Why should we care? The risk of complications or death for mothers and infants due to pre-eclampsia is significant and is worse in undeveloped nations. The rate of maternal death has been increasing in the U.S. and now is worse than that of other developed nations. Other developed nations range from four to nine maternal deaths per 100,000 live births while in the U.S. the rate has worsened to 26.4 maternal deaths per 100,000 live births. (G5.17) If 18% of those deaths are due to preeclampsia, (G5.1), then in 2015 when there were 3,978,497 births, (G5.18), approximately 189 families lost a mother due to the dangers of preeclampsia.

This is an introduction to the topic, a longer draft is available here: G5: Preeclampsia & TRP Channels, which does not contain some of the information in this post – yet.

Traveling is fun, I took pictures, but traveling the internet saves gasoline. Bucket list – before I kick the bucket I hope to continue working on ways to help women identify their individual risk factors that may be involved in preeclampsia and identify ways to reduce those risks. Like many problems a similar set of symptoms can have a variety of underlying causes, not just one cause, one set of symptoms. Health requires many things, not just one simple solution.

This may seem melodramatic however my health has been bad enough over the years and more recently to make me very appreciative of health and mental health. Dementia is a very real problem and one that is growing in number of people effected either as patients or as caregivers. I have improved my health but it required many changes in diet and lifestyle habits that  are ongoing, missing a day or two can send me back into negative health symptoms.

Magnesium is an important part of preeclampsia care that may also be needed for dementia. I will also post my initial draft on a magnesium  article I began working on after reading a textbook: Magnesium and the Central Nervous System, (free Magnesium ebook, adelaide.edu.au).  The short message that overlaps with this post is that to have adequate magnesium stores within the cells where it is needed for optimal health then it is likely also essential to have adequate protein intake and phospholipid intake. Something that I have found important that is not included in the text or other current medical articles on the topic is that for some people topical sources of magnesium such as Epsom salt/magnesium sulfate baths or footsoaks or magnesium chloride hand lotions or topical liquid solutions may be needed to bypass problems with intestinal absorption of magnesium.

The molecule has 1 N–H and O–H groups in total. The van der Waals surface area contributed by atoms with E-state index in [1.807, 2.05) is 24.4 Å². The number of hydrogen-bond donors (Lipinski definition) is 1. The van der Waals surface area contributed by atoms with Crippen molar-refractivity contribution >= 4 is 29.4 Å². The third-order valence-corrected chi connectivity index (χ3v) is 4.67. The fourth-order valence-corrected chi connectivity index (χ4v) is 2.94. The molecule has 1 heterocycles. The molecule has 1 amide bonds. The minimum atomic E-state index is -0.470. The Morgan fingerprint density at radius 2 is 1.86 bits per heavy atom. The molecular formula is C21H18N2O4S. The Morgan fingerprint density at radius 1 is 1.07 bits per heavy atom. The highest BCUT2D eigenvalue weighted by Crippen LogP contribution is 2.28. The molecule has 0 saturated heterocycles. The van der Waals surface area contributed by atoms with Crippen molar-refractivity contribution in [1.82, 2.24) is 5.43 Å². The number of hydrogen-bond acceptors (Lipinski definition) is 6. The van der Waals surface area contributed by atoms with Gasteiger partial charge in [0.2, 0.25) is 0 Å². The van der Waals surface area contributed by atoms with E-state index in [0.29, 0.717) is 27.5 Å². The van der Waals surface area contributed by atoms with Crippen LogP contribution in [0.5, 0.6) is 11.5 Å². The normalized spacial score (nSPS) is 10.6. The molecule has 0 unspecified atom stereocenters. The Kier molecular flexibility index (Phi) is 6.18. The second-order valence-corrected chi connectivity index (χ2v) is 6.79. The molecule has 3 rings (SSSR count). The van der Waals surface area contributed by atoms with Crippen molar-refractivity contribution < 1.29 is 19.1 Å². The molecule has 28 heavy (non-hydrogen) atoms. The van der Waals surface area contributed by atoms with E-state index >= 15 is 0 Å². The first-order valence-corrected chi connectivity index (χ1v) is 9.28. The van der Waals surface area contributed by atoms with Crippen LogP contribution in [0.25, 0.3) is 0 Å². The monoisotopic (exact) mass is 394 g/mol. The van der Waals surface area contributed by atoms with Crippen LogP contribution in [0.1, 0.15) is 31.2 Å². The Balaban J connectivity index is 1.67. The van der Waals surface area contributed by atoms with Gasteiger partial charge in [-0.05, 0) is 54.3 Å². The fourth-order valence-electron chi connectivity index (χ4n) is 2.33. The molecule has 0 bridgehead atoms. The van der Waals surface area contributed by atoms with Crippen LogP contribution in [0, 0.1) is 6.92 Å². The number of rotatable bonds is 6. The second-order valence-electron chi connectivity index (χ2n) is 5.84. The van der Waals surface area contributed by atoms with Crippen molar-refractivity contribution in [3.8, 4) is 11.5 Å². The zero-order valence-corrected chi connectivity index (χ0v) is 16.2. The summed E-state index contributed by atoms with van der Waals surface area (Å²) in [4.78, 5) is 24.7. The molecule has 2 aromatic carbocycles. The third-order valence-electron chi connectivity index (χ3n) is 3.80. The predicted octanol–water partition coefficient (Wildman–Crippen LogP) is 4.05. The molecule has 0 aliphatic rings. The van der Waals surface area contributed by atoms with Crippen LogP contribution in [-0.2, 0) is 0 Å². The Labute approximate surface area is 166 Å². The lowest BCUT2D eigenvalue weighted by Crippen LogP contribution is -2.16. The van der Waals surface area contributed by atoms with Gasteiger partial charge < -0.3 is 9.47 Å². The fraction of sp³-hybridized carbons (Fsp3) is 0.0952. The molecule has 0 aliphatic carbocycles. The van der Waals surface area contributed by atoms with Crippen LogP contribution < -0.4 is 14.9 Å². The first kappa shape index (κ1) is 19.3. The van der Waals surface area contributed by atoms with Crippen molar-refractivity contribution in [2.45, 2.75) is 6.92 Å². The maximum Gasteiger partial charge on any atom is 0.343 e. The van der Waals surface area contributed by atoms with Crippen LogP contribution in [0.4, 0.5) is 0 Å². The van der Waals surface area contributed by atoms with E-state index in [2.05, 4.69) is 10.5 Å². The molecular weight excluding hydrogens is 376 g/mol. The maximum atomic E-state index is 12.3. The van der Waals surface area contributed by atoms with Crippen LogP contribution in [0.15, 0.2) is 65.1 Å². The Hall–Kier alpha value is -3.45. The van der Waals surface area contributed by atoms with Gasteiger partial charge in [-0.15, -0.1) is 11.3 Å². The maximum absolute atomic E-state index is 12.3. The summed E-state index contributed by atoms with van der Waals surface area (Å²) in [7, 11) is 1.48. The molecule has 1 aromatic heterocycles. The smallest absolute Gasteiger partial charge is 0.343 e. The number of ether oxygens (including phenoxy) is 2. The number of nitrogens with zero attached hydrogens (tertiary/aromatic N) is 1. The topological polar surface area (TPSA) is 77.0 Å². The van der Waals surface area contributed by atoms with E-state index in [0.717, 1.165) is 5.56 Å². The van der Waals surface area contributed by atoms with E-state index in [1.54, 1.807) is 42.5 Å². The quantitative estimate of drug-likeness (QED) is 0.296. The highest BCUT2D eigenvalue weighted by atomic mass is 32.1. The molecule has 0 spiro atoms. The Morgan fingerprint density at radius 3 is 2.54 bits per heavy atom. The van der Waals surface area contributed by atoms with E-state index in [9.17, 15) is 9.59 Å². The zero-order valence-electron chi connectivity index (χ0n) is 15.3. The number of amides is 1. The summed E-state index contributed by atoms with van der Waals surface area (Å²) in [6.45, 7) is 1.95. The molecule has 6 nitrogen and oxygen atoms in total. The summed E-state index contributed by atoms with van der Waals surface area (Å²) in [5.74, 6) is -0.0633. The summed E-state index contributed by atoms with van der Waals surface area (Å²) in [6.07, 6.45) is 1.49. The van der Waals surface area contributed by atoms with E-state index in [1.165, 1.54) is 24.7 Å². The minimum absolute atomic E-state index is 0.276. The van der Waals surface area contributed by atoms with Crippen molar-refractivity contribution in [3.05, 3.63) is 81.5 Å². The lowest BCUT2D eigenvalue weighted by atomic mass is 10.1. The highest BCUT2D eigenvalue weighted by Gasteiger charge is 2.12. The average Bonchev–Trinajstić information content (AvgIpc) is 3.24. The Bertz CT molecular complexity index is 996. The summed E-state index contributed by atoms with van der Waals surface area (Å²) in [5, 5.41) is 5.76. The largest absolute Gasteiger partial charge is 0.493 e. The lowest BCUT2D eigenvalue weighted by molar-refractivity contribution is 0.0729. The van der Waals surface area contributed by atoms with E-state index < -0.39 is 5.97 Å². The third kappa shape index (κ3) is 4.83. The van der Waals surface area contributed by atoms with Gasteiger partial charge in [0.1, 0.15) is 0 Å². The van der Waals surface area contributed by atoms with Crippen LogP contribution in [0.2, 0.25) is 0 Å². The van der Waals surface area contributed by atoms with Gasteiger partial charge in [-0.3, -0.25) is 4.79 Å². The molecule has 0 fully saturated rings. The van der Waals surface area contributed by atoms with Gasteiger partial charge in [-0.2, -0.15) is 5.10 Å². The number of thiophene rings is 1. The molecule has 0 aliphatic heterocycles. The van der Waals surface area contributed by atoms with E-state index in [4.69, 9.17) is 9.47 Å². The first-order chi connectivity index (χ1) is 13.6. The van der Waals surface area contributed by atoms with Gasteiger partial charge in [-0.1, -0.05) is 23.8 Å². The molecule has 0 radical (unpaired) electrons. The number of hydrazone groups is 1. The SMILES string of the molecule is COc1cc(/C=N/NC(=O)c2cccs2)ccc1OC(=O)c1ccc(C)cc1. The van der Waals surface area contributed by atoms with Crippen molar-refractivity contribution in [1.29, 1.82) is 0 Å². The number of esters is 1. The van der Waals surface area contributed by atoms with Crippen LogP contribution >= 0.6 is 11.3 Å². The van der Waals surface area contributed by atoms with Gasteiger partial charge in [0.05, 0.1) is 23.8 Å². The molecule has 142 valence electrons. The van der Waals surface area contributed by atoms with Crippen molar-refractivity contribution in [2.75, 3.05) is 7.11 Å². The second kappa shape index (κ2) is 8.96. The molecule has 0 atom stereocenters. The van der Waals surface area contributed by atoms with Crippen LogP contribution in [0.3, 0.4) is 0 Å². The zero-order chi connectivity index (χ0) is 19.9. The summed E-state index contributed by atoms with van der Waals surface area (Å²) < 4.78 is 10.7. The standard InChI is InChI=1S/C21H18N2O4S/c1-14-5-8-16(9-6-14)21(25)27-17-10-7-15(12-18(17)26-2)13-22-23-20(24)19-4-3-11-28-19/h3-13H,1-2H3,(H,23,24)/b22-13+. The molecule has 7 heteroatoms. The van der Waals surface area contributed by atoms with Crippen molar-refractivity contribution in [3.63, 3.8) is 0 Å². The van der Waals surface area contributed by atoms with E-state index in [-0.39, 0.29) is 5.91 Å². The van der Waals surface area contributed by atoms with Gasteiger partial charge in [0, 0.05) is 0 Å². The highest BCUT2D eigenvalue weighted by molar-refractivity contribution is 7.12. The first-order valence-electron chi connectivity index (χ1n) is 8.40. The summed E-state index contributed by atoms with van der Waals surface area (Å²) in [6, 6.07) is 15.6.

• Disclaimer: Opinions are my own and the information is provided for educational purposes within the guidelines of fair use. While I am a Registered Dietitian this information is not intended to provide individual health guidance. Please see a health professional for individual health care purposes.

G.26: Arlen Frank, Chemistry of Plant Phosphorus Compounds, Elsevier, Jun 3, 2013, https://books.google.com/books/about/Chemistry_of_Plant_Phosphorus_Compounds.html?id=6btpFSV1T2YC (G.26)  

Robert Vink, Mihai Nechifor, editors, Magnesium in the Central Nervous System, University of Adelaide Press, 2011, adelaide.edu.au, free ebook pdf, https://www.adelaide.edu.au/press/titles/magnesium/magnesium-ebook.pdf 

  1. John D. MacArthur, Placental Fluorosis: Fluoride and Preeclampsia, Townsend Letter, May 2015; 382:74-79. http://www.townsendletter.com/May2015/placental0515.html (G5.1)
  2. Who is at risk of Preeclampsia?, NICHD, Eunice Kennedy Shriver National Institute of Child Health and Human Development,  https://www.nichd.nih.gov/health/topics/preeclampsia/conditioninfo/Pages/risk.aspx (G5.2)
  3. Priscila E Parra-Pingel, Luis A Quisiguiña-Avellán, Luis Hidalgo, Peter Chedraui, Faustino R Pérez-López, Pregnancy outcomes in younger and older adolescent mothers with severe preeclampsia, Adolesc Health Med Ther. 2017; 8: 81–86. https://www.ncbi.nlm.nih.gov/pmc/articles/PMC5476435/ (G5.3)
  4. Mulualem Endeshaw, Fantu Abebe, Solomon Worku, Lalem Menber, Muluken Assress, Muluken Assefa, Obesity in young age is a risk factor for preeclampsia: a facility based case-control study, northwest Ethiopia. BMC Pregnancy Childbirth. 2016; 16: 237. https://www.ncbi.nlm.nih.gov/pmc/articles/PMC4992278/ (G5.4)
  5. Chad L. Cowles, Yi-Ying Wu, Scott D. Barnett, Michael T. Lee, Heather R. Burkin, Iain L.O. Buxton, Alternatively Spliced Human TREK-1 Variants Alter TREK-1 Channel Function and Localization. Biol Reprod. 2015 Nov; 93(5): 122. https://www.ncbi.nlm.nih.gov/pmc/articles/PMC4712007/ (G5.5)
  6. Diane J.Sawchuck, Bernd K.Wittmann, Pre-eclampsia renamed and reframed: Intra-abdominal hypertension in pregnancy, Medical Hypotheses, Vol 83, Iss 5, Nov 2014, pp 619-632 
    http://www.sciencedirect.com/science/article/pii/S0306987714002722  (G5.6)
  7. Marybeth Lore, MD, Umbilical Cord Prolapse and Other Cord Emergencies, Citation Lore, M, Glob. libr. women’s med., (ISSN: 1756-2228) 2017; DOI 10.3843/GLOWM.10136 https://www.glowm.com/section_view/heading/Umbilical%20Cord%20Prolapse%20and%20Other%20Cord%20Emergencies/item/136 (G5.7)
  8. Elizabeth W Triche, Laura M Grosso, Kathleen Belanger, Amy S Darefsky, Neal L Benowitz, Michael B Bracken. Chocolate consumption in pregnancy and reduced likelihood of preeclampsia. Epidemiology. 2008 May;19(3):459-64. PMID: 18379424 http://www.greenmedinfo.com/article/chocolate-consumption-during-pregnancy-may-reduce-likelihood-preeclampsia (G5.8)
  9. Audrey F Saftlas, Elizabeth W Triche, Hind Beydoun, Michael B Bracken. Does chocolate intake during pregnancy reduce the risks of preeclampsia and gestational hypertension? Ann Epidemiol. 2010 Aug;20(8):584-91. PMID: 20609337  http://www.greenmedinfo.com/article/chocolate-intake-during-pregnancy-may-reduce-risks-preeclampsia-and-gestationa (G5.9)
  10. M A Williams, R W Zingheim, I B King, A M Zebelman. Omega-3 fatty acids in maternal erythrocytes and risk of preeclampsia. Epidemiology. 1995 May;6(3):232-7. PMID: 7619928 http://www.greenmedinfo.com/article/omega-3-fatty-acid-consumption-may-contribute-reduction-risk-preeclampsia (G5.10)
  11. Pumpkin Seeds versus Pumpkin Seed Oil, Activation Products Blog, https://www.activationproducts.com/blog/pumpkin-seeds-vs-pumpkin-seed-oil/ (G5.11)
  12. Yue Ma, Xiaoli Shen, Dongfeng Zhang, The Relationship between Serum Zinc Level and Preeclampsia: A Meta-Analysis. Nutrients. 2015 Sep; 7(9): 7806–7820. https://www.ncbi.nlm.nih.gov/pmc/articles/PMC4586561/ (G5.12)
  13. Megan Ware, RDN, LD, What are the Health Benefits of Pumpkin Seeds?  Jan. 18, 2017, MedicalNewsToday.com, https://www.medicalnewstoday.com/articles/303864.php (G5.13)